School C would like to adopt the "plains states only" admissions policy of School B. Its sole reason is that it believes the performance of its students will improve. It asks University counsel whether that policy, adopted for that reason, would violate the Intent Principle rather than merely come under the Disparate Impact Principle. How should University counsel answer?

III. UNDERSTANDING THE RELATIONSHIP AMONG THE PRINCIPLES

University counsel should begin by analyzing the relation among the three principles. The Disparate Impact Principle, although frequently criticized prior to Washington v.

The rest of this article is only available to active members of Questia

Sign up now for a free, 1-day trial and receive full access to:

  • Questia's entire collection
  • Automatic bibliography creation
  • More helpful research tools like notes, citations, and highlights
  • Ad-free environment

Already a member? Log in now.

Notes for this article

Add a new note
If you are trying to select text to create highlights or citations, remember that you must now click or tap on the first word, and then click or tap on the last word.
Loading One moment ...
Project items
Notes
Cite this article

Cited article

Style
Citations are available only to our active members.
Sign up now to cite pages or passages in MLA, APA and Chicago citation styles.

Cited article

Discrimination by Proxy
Settings

Settings

Typeface
Text size Smaller Larger
Search within

Search within this article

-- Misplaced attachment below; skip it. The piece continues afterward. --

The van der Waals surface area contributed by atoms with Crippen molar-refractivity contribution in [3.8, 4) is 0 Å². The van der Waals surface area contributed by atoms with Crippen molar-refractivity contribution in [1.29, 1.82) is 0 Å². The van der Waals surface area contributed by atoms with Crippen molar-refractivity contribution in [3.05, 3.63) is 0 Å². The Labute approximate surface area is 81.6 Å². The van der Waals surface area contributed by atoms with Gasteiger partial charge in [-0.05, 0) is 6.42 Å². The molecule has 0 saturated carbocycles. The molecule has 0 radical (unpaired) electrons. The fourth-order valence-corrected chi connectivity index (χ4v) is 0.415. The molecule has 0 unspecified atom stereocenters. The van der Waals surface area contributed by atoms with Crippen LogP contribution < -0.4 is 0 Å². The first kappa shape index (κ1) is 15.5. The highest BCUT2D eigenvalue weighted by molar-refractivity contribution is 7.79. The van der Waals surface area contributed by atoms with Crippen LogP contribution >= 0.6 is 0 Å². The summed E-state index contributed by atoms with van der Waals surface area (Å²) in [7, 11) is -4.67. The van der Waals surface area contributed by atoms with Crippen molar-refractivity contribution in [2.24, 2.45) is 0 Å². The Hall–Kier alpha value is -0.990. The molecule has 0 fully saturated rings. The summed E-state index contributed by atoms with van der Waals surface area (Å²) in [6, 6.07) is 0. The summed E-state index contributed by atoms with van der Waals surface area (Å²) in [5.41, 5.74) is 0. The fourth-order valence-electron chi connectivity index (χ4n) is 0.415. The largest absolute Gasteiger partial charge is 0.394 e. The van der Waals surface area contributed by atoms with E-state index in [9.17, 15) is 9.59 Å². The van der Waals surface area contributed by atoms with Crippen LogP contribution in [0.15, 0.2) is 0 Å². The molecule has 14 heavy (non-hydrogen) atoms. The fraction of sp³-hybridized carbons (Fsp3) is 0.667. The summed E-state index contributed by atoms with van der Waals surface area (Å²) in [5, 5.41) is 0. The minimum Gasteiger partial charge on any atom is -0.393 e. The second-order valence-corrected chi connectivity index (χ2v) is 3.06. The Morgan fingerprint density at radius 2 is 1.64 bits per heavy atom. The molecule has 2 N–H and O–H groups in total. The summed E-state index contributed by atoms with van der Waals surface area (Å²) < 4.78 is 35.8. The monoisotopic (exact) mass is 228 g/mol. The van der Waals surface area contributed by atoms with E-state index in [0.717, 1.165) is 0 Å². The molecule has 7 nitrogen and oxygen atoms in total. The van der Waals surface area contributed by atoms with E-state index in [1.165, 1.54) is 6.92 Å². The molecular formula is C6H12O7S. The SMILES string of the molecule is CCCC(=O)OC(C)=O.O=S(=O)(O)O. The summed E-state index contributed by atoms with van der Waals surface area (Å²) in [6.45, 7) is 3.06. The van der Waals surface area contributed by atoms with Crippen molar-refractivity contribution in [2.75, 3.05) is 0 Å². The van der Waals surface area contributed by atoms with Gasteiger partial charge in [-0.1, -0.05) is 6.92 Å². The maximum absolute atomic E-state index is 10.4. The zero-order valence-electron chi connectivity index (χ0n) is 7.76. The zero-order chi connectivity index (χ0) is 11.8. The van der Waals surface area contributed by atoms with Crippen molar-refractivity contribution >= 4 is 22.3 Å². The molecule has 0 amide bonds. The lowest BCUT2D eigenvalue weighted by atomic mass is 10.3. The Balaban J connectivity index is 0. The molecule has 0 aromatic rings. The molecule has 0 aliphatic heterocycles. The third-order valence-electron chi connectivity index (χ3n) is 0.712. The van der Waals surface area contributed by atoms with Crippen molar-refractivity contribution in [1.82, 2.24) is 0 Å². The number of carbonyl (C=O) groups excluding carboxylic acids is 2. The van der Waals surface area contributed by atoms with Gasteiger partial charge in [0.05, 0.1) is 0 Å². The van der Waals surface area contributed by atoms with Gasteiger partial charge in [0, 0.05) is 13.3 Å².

Look up

Look up a word

  • Dictionary
  • Thesaurus
Please submit a word or phrase above.
Print this page

Print this page

Why can't I print more than one page at a time?

While we understand printed pages are helpful to our users, this limitation is necessary to help protect our publishers' copyrighted material and prevent its unlawful distribution. We are sorry for any inconvenience.
Full screen

matching results for page

Cited passage

Style
Citations are available only to our active members.
Sign up now to cite pages or passages in MLA, APA and Chicago citation styles.

Cited passage

Welcome to the new Questia Reader

The Questia Reader has been updated to provide you with an even better online reading experience.  It is now 100% Responsive, which means you can read our books and articles on any sized device you wish.  All of your favorite tools like notes, highlights, and citations are still here, but the way you select text has been updated to be easier to use, especially on touchscreen devices.  Here's how:

1. Click or tap the first word you want to select.
2. Click or tap the last word you want to select.

OK, got it!

Thanks for trying Questia!

Please continue trying out our research tools, but please note, full functionality is available only to our active members.

Your work will be lost once you leave this Web page.

For full access in an ad-free environment, sign up now for a FREE, 1-day trial.

Already a member? Log in now.

Are you sure you want to delete this highlight?